Using WordPress as a Content Management System

This is an archived post from my old technology blog, which I’ve imported here as it relates to PHP. It was originally published on 02/08/2008.

Things To Consider When Using WordPress as a CMS (via: Matt)

I’ve been looking for a half-decent content management system for some time, as until now I’ve been writing my own code for each site that I run. This is a real pain, as I never have the time to write an admin interface — and therefore end up using phpMyAdmin — and I’m not as good as designing interfaces as other people. However, I have thought several times about using WordPress as a content management system — even though it started as a blogging platform — which is why the above article is particularly of interest to me.

Reasons why I would consider using WordPress as a CMS:

  •  Spam protection: Akismet is by far the most effective anti-spam solution I’ve come across, it probably performs better on blog comments than SpamAssassin does on my email. Sure, there are plugins available for several other systems, but with WordPress the support is practically built-in. Yes, it is technically a plugin, but it comes shipped with the distribution, so there’s one less step to mess around with.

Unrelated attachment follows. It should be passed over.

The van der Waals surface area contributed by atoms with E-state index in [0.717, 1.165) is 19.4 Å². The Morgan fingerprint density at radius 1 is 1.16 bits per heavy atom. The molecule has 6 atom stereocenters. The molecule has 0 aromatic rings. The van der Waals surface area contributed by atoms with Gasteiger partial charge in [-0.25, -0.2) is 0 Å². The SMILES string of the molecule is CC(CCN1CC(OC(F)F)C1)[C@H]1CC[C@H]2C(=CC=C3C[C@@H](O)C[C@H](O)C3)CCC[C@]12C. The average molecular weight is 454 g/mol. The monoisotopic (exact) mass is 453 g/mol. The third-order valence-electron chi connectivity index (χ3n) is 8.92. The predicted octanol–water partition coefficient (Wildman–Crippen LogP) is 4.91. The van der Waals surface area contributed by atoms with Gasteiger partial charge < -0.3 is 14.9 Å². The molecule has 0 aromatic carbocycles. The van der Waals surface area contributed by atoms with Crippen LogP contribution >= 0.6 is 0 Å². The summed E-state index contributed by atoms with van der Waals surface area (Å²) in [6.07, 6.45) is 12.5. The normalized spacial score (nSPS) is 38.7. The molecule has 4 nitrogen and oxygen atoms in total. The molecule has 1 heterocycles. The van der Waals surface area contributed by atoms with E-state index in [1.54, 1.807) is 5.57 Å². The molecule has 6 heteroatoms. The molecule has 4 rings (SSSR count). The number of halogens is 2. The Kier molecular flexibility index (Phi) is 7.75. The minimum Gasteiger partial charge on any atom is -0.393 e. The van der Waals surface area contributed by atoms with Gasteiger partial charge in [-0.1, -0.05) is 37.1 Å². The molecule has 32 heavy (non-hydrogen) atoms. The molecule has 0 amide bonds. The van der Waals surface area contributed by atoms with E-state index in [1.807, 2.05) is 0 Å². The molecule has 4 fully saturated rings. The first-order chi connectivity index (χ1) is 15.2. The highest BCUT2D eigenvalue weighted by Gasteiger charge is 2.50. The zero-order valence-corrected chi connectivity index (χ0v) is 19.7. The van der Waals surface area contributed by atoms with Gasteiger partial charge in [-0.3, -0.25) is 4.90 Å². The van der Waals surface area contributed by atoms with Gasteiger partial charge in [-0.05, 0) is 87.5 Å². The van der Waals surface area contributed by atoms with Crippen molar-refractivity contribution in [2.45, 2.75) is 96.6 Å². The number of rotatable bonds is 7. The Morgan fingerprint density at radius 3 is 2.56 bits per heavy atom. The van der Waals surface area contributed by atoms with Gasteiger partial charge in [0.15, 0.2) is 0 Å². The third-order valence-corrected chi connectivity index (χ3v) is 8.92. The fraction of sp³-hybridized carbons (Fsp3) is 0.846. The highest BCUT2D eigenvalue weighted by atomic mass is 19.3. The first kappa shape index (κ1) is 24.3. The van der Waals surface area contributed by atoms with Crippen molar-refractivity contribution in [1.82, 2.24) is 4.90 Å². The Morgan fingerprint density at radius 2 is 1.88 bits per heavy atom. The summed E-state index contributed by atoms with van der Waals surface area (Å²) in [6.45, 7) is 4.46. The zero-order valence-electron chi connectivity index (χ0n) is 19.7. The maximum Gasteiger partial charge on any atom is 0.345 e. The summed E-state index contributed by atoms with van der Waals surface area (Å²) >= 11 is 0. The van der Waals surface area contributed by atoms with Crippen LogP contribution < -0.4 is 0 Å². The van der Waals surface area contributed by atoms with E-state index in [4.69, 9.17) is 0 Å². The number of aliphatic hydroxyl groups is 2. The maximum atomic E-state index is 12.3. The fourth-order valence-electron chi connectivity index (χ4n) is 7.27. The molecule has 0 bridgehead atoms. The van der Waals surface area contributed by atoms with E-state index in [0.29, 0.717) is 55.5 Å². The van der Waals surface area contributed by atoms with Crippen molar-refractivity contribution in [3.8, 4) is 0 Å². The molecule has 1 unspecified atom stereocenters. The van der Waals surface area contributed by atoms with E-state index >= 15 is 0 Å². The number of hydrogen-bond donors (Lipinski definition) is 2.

• Familiarity: I use WordPress on several other blogs, so I’m comfortable with the interface and the way the software does things. In a similar vein, readers of my sites/blogs are also more likely to be familiar with the commenting interface for WordPress than for other content management systems
  • Theme availability: WordPress seems to have more themes available for it than any other blog or content management system I’ve seen. You can download thousands of free themes, pay less than $100 for an off-the-shelf professionally designed theme, or cough up for a designer to create a unique theme especially for your site — there are plenty of companies and individuals around who offer this service. What’s more, WordPress themes can make your site look unique — one of my major bugbears with Drupal is that all of the themes tend to look like Drupal sites.
  • Plugins: Like themes, there are thousands of plugins available, enabling pretty much anything you could possibly want to do with WordPress — from formatting posts with Textile to cross-posting to other sites (e.g. LiveJournal) automatically. I’m not aware of any other system with the same variety of plugins (though Drupal probably comes a close second), and I suspect this is largely due to the ease of creating and installing plugins for WordPress.
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